Week after week, Mass after Mass, for way too many years, I thought I was doing God a favor.
In that quiet space that follows the pastor's weekly directive, We now pray for our own intentions, time and again, I intentionally gave God my silence and seriously thought I was helping him out.
For years I was certain this was the right thing to do. I was sure that millions on earth had intentions that were far more urgent than anything I could come up with, and wouldn't it be selfish of me to add my thoughts and requests to the mix?
How many millions need to pray every Sunday for their loved ones to beat cancer? How many need to pray for the most essential things, like enough food to feed the family, a big enough paycheck to cover the rent? Millions, no doubt, but not me.
My silence, my withholding prayer, was what God would appreciate. Less work for him, right? (That is how downright confused I was about how He worked.)
You, my blog-reading friends, are undoubtedly more spiritually mature than I, and you wouldn't make such an amateur mistake. However, tell me this: Has there ever been a time when you stopped praying? Maybe when the kids were young or the job was crazy you had trouble finding time for prayer. Or maybe your felt your prayers were going unanswered, so you stopped talking to God? Or perhaps there is a special person in your life -- a friend/neighbor/daughter -- who is hurting and who does not pray and you feel it deep in your bones that she would feel SO much better if she did talk to God?
Would you like to know what broke my silence -- what got me praying regularly, not only in church but in the car, in the kitchen (and yes, in the shower)?
It was what author Lisa Brenninkmeyer wrote in Lesson 4 of Opening Your Heart, the WWP foundational Bible Study. Lesson 4 is titled, “Why and How Should I Pray?” When I reviewed this lesson with my Opening Your Heart study group last fall, I highlighted two things, and for me to swipe yellow ink across a book page is a big deal, because I love books and I cringe a little when I have to deface one with a pen or pencil.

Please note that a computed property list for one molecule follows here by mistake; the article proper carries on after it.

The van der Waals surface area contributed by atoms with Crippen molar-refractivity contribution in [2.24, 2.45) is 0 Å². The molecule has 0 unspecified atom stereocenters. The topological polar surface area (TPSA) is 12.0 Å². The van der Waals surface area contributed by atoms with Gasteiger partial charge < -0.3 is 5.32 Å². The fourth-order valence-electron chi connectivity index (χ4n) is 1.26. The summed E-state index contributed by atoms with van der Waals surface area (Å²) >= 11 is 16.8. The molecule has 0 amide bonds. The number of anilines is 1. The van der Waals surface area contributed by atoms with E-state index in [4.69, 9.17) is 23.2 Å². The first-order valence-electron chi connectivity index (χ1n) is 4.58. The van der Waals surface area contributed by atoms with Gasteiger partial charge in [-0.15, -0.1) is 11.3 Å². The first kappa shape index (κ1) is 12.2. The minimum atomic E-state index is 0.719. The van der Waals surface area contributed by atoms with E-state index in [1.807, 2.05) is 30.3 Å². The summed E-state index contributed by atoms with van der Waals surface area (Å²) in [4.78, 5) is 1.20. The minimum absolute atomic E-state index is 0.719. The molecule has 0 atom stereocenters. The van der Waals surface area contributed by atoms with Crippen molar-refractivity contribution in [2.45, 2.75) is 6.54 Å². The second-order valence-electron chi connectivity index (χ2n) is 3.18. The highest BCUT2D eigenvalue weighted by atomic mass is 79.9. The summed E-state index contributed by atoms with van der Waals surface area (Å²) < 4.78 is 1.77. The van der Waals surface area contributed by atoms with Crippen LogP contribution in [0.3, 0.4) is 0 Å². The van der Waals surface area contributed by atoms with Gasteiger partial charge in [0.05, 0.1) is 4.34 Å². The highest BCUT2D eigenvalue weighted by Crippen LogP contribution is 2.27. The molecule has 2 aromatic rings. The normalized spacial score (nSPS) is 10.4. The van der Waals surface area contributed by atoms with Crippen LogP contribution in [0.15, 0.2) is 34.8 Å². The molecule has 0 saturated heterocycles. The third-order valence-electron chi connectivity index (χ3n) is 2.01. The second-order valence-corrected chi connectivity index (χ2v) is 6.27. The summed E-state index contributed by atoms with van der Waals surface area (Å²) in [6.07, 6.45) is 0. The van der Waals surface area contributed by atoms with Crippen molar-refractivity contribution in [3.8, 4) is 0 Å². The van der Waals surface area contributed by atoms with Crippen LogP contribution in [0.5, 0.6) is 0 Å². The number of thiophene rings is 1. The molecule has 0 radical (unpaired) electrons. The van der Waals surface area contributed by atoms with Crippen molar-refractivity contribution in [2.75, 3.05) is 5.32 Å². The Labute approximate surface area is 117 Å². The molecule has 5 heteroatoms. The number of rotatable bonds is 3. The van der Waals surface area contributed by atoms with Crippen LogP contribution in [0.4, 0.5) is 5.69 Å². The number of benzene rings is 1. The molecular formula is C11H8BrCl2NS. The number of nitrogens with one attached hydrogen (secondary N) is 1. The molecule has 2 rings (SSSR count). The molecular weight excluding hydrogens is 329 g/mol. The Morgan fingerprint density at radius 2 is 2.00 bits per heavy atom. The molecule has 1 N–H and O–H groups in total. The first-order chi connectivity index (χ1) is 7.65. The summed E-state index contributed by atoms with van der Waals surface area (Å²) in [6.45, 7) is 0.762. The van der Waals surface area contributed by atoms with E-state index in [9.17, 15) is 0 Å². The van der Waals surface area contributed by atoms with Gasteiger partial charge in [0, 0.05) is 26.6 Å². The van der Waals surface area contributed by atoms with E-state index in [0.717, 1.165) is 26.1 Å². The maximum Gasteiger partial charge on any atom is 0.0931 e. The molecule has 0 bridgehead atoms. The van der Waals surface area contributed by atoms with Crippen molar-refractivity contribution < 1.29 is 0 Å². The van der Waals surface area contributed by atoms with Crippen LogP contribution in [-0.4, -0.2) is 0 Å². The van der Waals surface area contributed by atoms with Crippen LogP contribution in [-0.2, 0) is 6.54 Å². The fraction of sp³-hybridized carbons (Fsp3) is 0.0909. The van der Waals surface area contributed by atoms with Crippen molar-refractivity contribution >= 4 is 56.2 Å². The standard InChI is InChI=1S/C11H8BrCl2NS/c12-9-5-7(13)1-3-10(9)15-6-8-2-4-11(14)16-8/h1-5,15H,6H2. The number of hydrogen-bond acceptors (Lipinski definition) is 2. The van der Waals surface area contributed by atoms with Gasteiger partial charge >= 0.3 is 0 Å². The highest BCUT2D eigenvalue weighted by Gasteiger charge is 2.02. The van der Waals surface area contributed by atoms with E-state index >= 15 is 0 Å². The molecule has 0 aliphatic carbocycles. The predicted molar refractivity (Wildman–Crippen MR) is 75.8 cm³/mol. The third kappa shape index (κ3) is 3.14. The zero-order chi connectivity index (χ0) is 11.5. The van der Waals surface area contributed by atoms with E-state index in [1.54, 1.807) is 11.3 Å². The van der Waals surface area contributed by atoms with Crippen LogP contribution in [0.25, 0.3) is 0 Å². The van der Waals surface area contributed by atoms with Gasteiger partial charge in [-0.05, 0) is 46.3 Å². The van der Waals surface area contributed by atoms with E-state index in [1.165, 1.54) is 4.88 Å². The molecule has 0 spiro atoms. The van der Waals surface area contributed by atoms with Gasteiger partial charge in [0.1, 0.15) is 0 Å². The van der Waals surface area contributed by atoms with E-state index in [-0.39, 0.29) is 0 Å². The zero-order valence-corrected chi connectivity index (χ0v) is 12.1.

Here's what I highlighted:
“When children ask for what they need, they ask big. They ask with boldness. God wants our prayers to be filled with the faith that believes the impossible can happen, because when we tame them we are saying that God isn't all that powerful, or that He doesn't really care about our dreams and our needs...”
“Your prayers are evidence of your confidence in God.”1
That was it. For me, it was the green light to go ahead and start talking to Him. It was the affirmation to pray for anything, anytime; to trust it was someone else's job to guide me because I am really not the one in the driver's seat on my life's journey. And now I chat with Him all the time, and now I believe that He doesn't mind my chatter at all. And while I have yet to ask for or receive any sort of miracle, what I have received is something that I can only describe as an invisible blanket -- a blanket that is really thick and warm and even though you can't see it, it's always on my shoulders.
PS: I'm thinking many of you have also experienced the foundational WWP Bible study, Opening Your Heart, but what about that friend/neighbor/daughter who, like me, needs to know the basics? Who could benefit from a closer relationship with God? Feel free to share this blog post with her.
Blessings and Peace,
Learn more about Opening Your Heart here!
1 Lisa Brenninkmeyer, Opening Your Heart (2010-2018), p. 45
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